Listen to stories from historical figures who lived in Philadelphia at the Independence Visitor Center.
Meet an esteemed portrait artist, a Secretary of War General and more
Throughout history, Philadelphia has been filled with bright thinkers and creators, not all of whom hold household names. Visit the Independence Visitor Center for a chance to meet a "Once Upon A Nation History Maker," the lesser-known historic figures who lived right here in Philadelphia, like acclaimed portrait artist James Peale and Secretary of War General Henry Knox.
Get acquainted with Free Quakers in their historic worship house.
Hear stories from a rare group of "fighting" Quakers
As many as 30 to 50 men and women, including well-known figures like Betsy Ross, regularly attended meetings during the late 1700s at the Free Quaker Meeting House, the home of an unusual group of "fighting" Quakers who felt drawn to partake in the Revolutionary War. Visit this historic house of worship on Saturdays and Sundays to meet members of the congregation, as portrayed by costumed re-enactors, and learn about their impact on Colonial Philadelphia.
Meet Secretary of War Henry Knox and others at Carpenters' Hall.
The meeting place of the First Continental Congress invites you to join celebrated figures from history indoors
Before the U.S. Constitution and the Declaration of Independence, there was the First Continental Congress. In 1774, delegates from 12 colonies gathered at Carpenters’ Hall and voted to support a trade embargo against England, one of the first unified acts of defiance against the King. The building still stands tall and welcomes you inside every Saturday for a special meet and greet with figures from our nation’s history, including Secretary of War Henry Knox.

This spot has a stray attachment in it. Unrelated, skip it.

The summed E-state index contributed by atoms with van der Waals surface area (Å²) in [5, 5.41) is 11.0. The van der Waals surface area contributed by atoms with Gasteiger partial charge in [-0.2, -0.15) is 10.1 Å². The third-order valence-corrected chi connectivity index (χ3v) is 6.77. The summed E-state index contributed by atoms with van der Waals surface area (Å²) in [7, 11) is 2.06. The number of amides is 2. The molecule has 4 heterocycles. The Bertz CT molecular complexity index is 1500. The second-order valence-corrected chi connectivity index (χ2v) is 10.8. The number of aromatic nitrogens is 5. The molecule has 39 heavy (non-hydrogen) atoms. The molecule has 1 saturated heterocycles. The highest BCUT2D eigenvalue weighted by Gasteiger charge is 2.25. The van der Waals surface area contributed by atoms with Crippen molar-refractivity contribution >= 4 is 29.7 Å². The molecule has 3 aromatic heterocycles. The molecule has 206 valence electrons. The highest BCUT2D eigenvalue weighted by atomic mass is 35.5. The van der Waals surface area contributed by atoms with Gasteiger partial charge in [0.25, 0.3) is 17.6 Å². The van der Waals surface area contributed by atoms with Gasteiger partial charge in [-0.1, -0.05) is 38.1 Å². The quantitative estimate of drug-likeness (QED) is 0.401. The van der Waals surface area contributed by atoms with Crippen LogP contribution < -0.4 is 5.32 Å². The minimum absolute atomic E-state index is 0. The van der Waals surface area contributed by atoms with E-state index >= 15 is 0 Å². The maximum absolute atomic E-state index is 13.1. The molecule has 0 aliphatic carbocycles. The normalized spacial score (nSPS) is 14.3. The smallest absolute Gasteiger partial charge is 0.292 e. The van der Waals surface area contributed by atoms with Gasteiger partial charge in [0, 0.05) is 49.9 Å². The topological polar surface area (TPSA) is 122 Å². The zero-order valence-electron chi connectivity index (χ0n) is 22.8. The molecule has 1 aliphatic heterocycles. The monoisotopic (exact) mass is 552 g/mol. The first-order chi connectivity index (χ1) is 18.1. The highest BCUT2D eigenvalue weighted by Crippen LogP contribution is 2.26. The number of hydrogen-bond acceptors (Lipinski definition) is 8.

Help find the missing Declaration of Independence at the Colonial Kids' Quest Puppet Show.
A free, animal-filled puppet show
Take the kids to Carpenters' Hall where you can catch a free puppet show at two different times on Saturdays through July. The light-hearted, interactive adventure encourages children of all ages to help animal puppets search for a missing copy of the Declaration of Independence. Along the way, the quest will introduce and involve several two-legged and four-legged friends, including Francois the Frog, Graciela the Goose, Nibbles the Mouse and Broadside the Cat.